Just as I was finishing up an earlier post on what’s been going on in Baltimore, news broke out that six officers are being charged in the homicidal death of Freddie Gray. As you know, the speed of the investigation caught everyone off-guard and I felt the need to take a step back and pause.
While I grieve so many things about all of this, the thought of a self-inflicted spinal severing is something I am having trouble imagining and I’m grateful there will be a trial by jury as further investigation is needed. There’s a lot more to happen on a number of levels concerning due process, community-healing, and we know the road to reconciliation is a long and windy one, so let us keep walking together and seeking justice for all.
That said, the predominant thought rattling in my head is something like, “We are still here as a society and it feels like we’re going to be here for a longer time than expected.” Despite all our progress, despite the many wonderful stories (and we have been amazing ones), there is an enormous amount of bitterness, anger, and hopelessness felt by so many regardless of skin color and these moments continue to bring out so much of our ugliness as a society. Thus, the question of, “Can we be a better society to more people and if so, how?” feels like the question worth asking.
Such a question assumes that being a better society would be easy, that it would just take a few tweaks here and there, a fix up ahead and of course, a piece of legislation to be passed and all would be well. Many such measures will be needed but what is even greater above all will be a change of heart throughout our country. This was my problem with Franklin Graham’s comments of merely listening to the officers and I have a similar issue with the rhetoric of fixing “the white man.” We all need fixing, from Freddie Gray, to the officers being charged, to me and you.
Every family, every people group, every institution, every organization needs to have a series of sit-downs and host conversations about what is wrong, what could be better and what can we do to make it better. Each individual needs self-reflection to uncover any hidden prejudice and to confront the question, “Do I really love my neighbor and if so, how am I living this?” And as cliché as it may sound, I too wonder how would Jesus be responding to all of this?
In our readings of the Gospels, Jesus takes exception to the systemic injustices of the powerful against the poor. In one scene, Jesus points at the “experts of the law” (The Sadducees and Pharisees) who insist on receiving the best treatment, sitting in the best seats of the synagogue, and evicting widows from their homes and then returning back to their worship. Jesus promises that they will be the ones punished most severely (Luke 20:45-47).
Very few of us are that powerful but between that scene and and the oft-quoted “To whom much has been given, much will be required…” I find my soul stirred and I’m asking God to bring clarity in responding in a redemptive, peace-making way. And so, here’s what I’ve been reading and here’s what I am praying for:
I am praying for a fair trial for the officers being charged with Freddie Gray’s death as I continue to pray Freddie’s family/community.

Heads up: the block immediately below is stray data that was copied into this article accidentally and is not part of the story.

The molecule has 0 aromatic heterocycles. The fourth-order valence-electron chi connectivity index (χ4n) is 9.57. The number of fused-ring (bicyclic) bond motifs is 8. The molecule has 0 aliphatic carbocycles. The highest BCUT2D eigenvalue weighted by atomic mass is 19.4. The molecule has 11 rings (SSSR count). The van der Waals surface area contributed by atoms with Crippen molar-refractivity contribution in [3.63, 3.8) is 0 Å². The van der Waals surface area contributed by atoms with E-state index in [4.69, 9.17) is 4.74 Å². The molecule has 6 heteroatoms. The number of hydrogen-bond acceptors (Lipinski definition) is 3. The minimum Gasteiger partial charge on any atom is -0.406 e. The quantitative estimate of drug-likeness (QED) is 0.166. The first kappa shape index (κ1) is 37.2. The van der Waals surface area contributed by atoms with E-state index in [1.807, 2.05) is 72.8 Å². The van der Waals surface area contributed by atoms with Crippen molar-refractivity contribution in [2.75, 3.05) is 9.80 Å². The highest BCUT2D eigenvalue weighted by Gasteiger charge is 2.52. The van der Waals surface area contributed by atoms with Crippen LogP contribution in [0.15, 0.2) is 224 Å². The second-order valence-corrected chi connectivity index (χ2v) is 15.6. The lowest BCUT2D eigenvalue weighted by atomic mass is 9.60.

I am also praying for the countless valiant and courageous officers (and their families) who serve their communities across our nation faithfully. May they continue to be respected and appreciated and may we as a society avoid the temptation of over-generalizing anyone.
Thus, I am praying that we outsiders will not over-generalize the people of Baltimore (and again,anyone else for that matter). Majority of the protesters were peaceful. Not all were mind you, and may the violent and the guilty (particularly those who acted criminally in burning down a church, a senior center, etc. and attacked innocent people) be brought to justice.
I am praying that my conservative friends (and I use “friends” sincerely) will be able to see the call for justice as a Christian endeavor and not a political one. In my opinion, that is a needed shift in our understanding. I am also praying that my progressive friends will not be or act self-righteously. I mean that sincerely as well. May the moderates avoid both these pits while avoiding to create new ones and may we all ask God for wisdom and discernment here.
I am praying for more peace-making in a violent, angry world.
I’ve been reading a fair amount this week. Here are some of the pieces that I have gripped me. Please remember that sharing links are not whole endorsements, but I have found resonance in these pieces:
Baltimore is Not Ferguson – Here’s What Really Is – Steve Inskeep (NPR)
How the Police Are Screwing Up The Story They Are Telling – by Don Miller
Dear white Facebook friends: I need you to respect what Black America is feeling right now – Julia Blount (Salon.com) – The second half of this post is particularly sobering.
It’s Time for Christians to Acknowledge Privilege – Jayson Bradley (Relevant)
Please remember that we don’t have to agree with all that is written but we cannot converse unless we are in the act of listening first. As with many other issues, it’s tempting to just lay low until the smoke clears but it should be clear to all of us that our societal, or our personal, problems will not disappear. Decades since the Civil Rights era, we have had some progress and we have also had more problems, more systemic inequities and more injustices in general. Again, may God give us wisdom, strength and to trust in His message that love conquers all.